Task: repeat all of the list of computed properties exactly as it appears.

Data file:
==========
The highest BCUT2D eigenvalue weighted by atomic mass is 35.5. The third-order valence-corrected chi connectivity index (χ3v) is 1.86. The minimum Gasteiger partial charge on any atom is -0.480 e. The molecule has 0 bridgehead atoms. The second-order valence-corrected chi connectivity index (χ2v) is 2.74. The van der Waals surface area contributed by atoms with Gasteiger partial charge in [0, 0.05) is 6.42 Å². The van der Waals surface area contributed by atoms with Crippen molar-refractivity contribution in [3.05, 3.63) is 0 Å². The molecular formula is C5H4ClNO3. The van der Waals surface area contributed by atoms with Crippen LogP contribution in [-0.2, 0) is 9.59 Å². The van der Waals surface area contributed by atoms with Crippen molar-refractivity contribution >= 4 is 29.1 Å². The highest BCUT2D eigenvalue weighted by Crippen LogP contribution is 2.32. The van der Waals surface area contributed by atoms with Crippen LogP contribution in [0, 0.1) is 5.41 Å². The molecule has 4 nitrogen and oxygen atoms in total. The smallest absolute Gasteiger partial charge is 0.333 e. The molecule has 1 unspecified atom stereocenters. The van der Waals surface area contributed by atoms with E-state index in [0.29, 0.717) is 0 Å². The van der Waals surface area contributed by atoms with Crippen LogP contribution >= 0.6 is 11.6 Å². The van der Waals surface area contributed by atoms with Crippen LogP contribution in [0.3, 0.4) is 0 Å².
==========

The highest BCUT2D eigenvalue weighted by atomic mass is 35.5. The third-order valence-corrected chi connectivity index (χ3v) is 1.86. The minimum Gasteiger partial charge on any atom is -0.480 e. The molecule has 0 bridgehead atoms. The second-order valence-corrected chi connectivity index (χ2v) is 2.74. The van der Waals surface area contributed by atoms with Gasteiger partial charge in [0, 0.05) is 6.42 Å². The van der Waals surface area contributed by atoms with Crippen molar-refractivity contribution in [3.05, 3.63) is 0 Å². The molecular formula is C5H4ClNO3. The van der Waals surface area contributed by atoms with Crippen LogP contribution in [-0.2, 0) is 9.59 Å². The van der Waals surface area contributed by atoms with Crippen molar-refractivity contribution >= 4 is 29.1 Å². The highest BCUT2D eigenvalue weighted by Crippen LogP contribution is 2.32. The van der Waals surface area contributed by atoms with Crippen LogP contribution in [0, 0.1) is 5.41 Å². The molecule has 4 nitrogen and oxygen atoms in total. The smallest absolute Gasteiger partial charge is 0.333 e. The molecule has 1 unspecified atom stereocenters. The van der Waals surface area contributed by atoms with E-state index in [0.29, 0.717) is 0 Å². The van der Waals surface area contributed by atoms with Crippen LogP contribution >= 0.6 is 11.6 Å². The van der Waals surface area contributed by atoms with Crippen LogP contribution in [0.3, 0.4) is 0 Å².